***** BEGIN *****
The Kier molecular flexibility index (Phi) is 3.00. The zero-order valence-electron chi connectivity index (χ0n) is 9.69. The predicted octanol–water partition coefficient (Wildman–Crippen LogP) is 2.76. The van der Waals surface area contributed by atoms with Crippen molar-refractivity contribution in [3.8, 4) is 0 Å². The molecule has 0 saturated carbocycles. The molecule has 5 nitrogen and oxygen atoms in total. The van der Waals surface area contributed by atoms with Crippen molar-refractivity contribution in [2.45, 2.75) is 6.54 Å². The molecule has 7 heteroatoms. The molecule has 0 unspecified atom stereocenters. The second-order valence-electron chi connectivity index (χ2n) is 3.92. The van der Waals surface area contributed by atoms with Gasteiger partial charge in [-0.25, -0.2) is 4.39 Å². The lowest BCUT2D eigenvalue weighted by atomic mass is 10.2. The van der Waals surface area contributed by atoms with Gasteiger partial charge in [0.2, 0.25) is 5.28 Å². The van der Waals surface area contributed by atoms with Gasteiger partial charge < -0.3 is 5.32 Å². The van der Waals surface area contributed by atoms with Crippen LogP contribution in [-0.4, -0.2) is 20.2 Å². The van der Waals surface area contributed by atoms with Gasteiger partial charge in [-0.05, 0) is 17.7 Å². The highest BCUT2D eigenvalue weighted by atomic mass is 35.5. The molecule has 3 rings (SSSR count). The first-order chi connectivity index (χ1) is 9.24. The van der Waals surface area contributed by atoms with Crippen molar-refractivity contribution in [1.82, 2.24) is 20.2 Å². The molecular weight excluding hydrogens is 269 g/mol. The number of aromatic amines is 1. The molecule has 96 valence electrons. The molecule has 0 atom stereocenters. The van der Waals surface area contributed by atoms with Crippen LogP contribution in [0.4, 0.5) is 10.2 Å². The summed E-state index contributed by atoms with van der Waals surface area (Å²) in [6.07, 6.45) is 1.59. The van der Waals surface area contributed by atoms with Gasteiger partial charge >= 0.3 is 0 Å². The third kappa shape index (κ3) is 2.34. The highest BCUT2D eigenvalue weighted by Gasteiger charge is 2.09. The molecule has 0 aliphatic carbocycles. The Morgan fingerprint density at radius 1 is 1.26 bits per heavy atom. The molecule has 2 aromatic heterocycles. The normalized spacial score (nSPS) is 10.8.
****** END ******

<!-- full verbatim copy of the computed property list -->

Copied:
The Kier molecular flexibility index (Phi) is 3.00. The zero-order valence-electron chi connectivity index (χ0n) is 9.69. The predicted octanol–water partition coefficient (Wildman–Crippen LogP) is 2.76. The van der Waals surface area contributed by atoms with Crippen molar-refractivity contribution in [3.8, 4) is 0 Å². The molecule has 0 saturated carbocycles. The molecule has 5 nitrogen and oxygen atoms in total. The van der Waals surface area contributed by atoms with Crippen molar-refractivity contribution in [2.45, 2.75) is 6.54 Å². The molecule has 7 heteroatoms. The molecule has 0 unspecified atom stereocenters. The second-order valence-electron chi connectivity index (χ2n) is 3.92. The van der Waals surface area contributed by atoms with Gasteiger partial charge in [-0.25, -0.2) is 4.39 Å². The lowest BCUT2D eigenvalue weighted by atomic mass is 10.2. The van der Waals surface area contributed by atoms with Gasteiger partial charge in [0.2, 0.25) is 5.28 Å². The van der Waals surface area contributed by atoms with Gasteiger partial charge < -0.3 is 5.32 Å². The van der Waals surface area contributed by atoms with Crippen LogP contribution in [-0.4, -0.2) is 20.2 Å². The van der Waals surface area contributed by atoms with Gasteiger partial charge in [-0.05, 0) is 17.7 Å². The highest BCUT2D eigenvalue weighted by atomic mass is 35.5. The molecule has 3 rings (SSSR count). The first-order chi connectivity index (χ1) is 9.24. The van der Waals surface area contributed by atoms with Crippen molar-refractivity contribution in [1.82, 2.24) is 20.2 Å². The molecular weight excluding hydrogens is 269 g/mol. The number of aromatic amines is 1. The molecule has 96 valence electrons. The molecule has 0 atom stereocenters. The van der Waals surface area contributed by atoms with Crippen LogP contribution in [0.4, 0.5) is 10.2 Å². The summed E-state index contributed by atoms with van der Waals surface area (Å²) in [6.07, 6.45) is 1.59. The van der Waals surface area contributed by atoms with Gasteiger partial charge >= 0.3 is 0 Å². The third kappa shape index (κ3) is 2.34. The highest BCUT2D eigenvalue weighted by Gasteiger charge is 2.09. The molecule has 0 aliphatic carbocycles. The Morgan fingerprint density at radius 1 is 1.26 bits per heavy atom. The molecule has 2 aromatic heterocycles. The normalized spacial score (nSPS) is 10.8.